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Civilizational Neo-Malthusianism

Civilizational neo-Malthusianism is perhaps the most original modified Malthusian theory. It states that a civilization's problem solving capacity is depleted as social and technological complexity rises to unsustainable levels.

The classical statement is Joseph Tainter's theory of the emergence, survival, and collapse of complex societies (1988). According to this theory, the fate of societies depends on their ability to adapt to emerging challenges either by an upgrade or by a voluntary downgrade of their systemic complexity. In general, upgrades are obviously the preferred option. They are particularly rewarding at the early stages of civilizational development, when the marginal cost of higher complexity is still low. Later on, the growing marginal cost of complexification makes comparable upgrades gradually more expensive. The strategy of problem solving through complexification becomes entirely punitive at the final stages, when the return on investment in further complexity is negative. Tragically, however, the alternative option of voluntary simplification is hardly available because advanced civilizations are not “downward compatible”. They are incapable of a planned reduction of their level of complexity because the existing complexity represents indispensable solutions to real problems. Consequently, involuntary collapse is often the only way for the fragments of the system to reach a new equilibrium.

The fundamental underlying point is that societies are always driven to respond to emerging problems (Wilkinson 1973). These problems can be either exogenous to the society in question, or they can be externalities produced by it. Either way, the logical answer is additional layers of complexity. Tragically, however, complexification has diminishing returns because the easy fixes are implemented first. Moreover, increasing complexity implies increasing costs for the maintenance of

Climatic stress

Dominant response

10800−9500 BC

Younger Dryas

More complexity Agricultural revolution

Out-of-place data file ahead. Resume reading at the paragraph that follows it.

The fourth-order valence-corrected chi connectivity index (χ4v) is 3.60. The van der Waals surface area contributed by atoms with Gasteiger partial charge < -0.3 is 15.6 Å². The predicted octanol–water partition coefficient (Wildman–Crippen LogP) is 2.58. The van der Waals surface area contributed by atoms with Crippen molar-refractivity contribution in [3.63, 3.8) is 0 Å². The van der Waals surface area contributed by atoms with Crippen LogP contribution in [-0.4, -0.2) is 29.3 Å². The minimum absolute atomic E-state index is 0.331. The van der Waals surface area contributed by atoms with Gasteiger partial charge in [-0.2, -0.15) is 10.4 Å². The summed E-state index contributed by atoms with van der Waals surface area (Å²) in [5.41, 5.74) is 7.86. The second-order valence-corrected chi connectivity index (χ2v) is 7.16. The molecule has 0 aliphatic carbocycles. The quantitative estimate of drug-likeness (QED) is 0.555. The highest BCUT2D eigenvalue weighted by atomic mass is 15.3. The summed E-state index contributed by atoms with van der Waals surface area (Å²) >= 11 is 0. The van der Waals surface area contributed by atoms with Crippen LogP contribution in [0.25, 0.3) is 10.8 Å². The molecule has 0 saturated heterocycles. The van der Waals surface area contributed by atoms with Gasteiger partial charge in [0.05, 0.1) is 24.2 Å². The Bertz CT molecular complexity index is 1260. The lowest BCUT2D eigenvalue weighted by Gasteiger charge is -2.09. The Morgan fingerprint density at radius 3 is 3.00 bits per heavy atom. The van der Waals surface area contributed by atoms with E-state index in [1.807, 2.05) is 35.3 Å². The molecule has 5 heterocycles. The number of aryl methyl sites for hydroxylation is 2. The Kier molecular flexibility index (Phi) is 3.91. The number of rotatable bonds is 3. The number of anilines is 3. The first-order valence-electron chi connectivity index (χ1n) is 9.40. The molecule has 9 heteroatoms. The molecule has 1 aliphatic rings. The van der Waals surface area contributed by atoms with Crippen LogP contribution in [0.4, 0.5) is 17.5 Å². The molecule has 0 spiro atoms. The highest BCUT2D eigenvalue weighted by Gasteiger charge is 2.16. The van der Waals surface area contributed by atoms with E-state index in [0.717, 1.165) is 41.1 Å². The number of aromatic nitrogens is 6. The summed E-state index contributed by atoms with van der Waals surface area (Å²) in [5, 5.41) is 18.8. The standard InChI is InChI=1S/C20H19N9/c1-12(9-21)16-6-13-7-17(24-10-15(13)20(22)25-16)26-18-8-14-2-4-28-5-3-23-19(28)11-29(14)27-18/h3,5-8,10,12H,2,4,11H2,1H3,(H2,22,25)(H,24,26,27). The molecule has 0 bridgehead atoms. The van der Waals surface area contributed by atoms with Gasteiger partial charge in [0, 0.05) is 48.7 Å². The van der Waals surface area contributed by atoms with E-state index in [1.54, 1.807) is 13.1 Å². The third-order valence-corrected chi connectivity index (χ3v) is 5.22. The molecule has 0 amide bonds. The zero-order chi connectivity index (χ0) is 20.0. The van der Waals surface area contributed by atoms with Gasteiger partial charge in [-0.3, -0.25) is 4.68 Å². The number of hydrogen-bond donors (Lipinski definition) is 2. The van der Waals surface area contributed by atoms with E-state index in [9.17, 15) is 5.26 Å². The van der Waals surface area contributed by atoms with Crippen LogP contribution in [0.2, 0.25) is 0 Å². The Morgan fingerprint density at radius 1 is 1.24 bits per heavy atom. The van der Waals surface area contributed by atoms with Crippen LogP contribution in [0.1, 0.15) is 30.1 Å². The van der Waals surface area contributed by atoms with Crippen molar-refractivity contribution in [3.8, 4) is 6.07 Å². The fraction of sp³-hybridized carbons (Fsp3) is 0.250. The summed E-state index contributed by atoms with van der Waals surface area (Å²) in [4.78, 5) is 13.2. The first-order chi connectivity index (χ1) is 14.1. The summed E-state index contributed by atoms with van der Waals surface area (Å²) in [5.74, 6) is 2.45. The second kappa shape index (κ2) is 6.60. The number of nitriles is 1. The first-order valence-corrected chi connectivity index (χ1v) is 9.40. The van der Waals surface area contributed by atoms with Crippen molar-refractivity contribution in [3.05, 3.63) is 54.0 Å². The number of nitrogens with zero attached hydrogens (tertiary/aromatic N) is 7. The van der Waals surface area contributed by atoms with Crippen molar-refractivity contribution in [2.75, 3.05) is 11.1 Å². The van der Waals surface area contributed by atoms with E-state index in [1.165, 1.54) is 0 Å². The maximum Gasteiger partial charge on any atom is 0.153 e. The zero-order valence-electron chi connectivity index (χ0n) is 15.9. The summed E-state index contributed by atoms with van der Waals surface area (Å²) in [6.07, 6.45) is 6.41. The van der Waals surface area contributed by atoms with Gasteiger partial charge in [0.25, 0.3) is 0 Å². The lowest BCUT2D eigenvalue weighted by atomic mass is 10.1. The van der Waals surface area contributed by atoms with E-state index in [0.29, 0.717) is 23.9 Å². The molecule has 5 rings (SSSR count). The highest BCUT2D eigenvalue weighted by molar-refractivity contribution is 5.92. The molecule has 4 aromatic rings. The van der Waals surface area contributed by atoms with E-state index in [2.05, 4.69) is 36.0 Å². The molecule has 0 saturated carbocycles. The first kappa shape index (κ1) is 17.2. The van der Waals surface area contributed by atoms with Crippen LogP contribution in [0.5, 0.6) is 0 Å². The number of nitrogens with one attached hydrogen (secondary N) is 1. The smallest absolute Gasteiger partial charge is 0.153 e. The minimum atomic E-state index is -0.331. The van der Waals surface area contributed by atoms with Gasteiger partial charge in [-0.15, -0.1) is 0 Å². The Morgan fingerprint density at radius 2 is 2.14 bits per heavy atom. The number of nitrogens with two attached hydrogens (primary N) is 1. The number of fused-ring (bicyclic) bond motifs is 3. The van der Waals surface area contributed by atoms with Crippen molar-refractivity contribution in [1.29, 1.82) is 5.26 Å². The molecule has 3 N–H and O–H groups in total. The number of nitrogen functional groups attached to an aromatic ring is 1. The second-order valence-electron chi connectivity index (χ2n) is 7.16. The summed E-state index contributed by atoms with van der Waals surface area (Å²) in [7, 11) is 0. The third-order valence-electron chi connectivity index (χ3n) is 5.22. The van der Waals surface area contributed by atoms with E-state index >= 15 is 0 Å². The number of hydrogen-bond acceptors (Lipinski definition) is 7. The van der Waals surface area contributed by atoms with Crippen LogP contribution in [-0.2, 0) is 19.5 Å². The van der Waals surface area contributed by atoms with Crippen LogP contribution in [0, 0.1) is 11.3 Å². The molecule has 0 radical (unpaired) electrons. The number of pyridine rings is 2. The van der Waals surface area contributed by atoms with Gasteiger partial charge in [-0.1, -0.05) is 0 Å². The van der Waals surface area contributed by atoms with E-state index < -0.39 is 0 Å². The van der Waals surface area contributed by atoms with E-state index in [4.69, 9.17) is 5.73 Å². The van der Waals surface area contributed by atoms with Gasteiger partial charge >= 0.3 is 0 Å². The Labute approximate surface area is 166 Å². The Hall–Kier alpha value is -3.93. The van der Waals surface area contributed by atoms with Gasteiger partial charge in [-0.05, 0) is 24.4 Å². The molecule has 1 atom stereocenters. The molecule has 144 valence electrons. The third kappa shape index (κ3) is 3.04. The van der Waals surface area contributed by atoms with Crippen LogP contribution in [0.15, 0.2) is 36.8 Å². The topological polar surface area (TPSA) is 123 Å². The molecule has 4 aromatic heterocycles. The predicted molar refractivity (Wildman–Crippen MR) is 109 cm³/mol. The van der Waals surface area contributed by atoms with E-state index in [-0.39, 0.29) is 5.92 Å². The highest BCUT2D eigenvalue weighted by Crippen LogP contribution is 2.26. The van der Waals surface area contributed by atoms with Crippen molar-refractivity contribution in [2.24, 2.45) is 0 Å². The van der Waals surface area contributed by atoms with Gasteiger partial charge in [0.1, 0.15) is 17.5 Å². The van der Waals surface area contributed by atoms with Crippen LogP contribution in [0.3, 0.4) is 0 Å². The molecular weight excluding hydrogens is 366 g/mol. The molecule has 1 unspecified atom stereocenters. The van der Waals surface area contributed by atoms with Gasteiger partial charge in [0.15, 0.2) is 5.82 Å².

3300−3000 BC

More complexity Rise of urban culture

2500−1950 BC

Temporary increase Northern Mesopotamia: rise and fall in complexity, of the Akkadian empire followed by Southern Mesopotamia: rise and fall

systemic collapse of the Third Dynasty of Ur

1200−850 BC

Collapse “Dark ages” all across the Old World

Fig. 4.10 The ancient Near East, 11000–1000 BC

that complexity (Homer-Dixon 2006). When the capacity for problem solving has been depleted due to the declining returns on complexification and the escalating cost for the maintenance of the existing level of complexity, only collapse remains because voluntary simplification is not a feasible option.

The framework has sometimes been applied to the rise and fall of civilizations in history. For example, archaeologists such as Weiss (2000) and Ur (2010) have explained the rise and fall of ancient civilizations in Mesopotamia by the initial ability of these civilizations to respond to climatic stresses with more complexity, followed by a later inability to avoid collapse in the face of otherwise similar stresses (Fig. 4.10, from Friedrichs 2013, 62).[1] The theory can be adapted for the diagnosis of current predicaments such as anthropogenic climate change, energy scarcity, or financial instability (Friedrichs 2013, Ch. 3; Korowicz 2010, 2012).

  • [1] See the interesting edited volumes by McIntosh et al. (2000) and Costanza et al. (2007). See also the work by climate historians (Lamb 1977; Fagan 2004, 2008, 2009), as well as Chew (2007, 2008) on the “recurring dark ages” and Greer (2009) on the “ecotechnic future”
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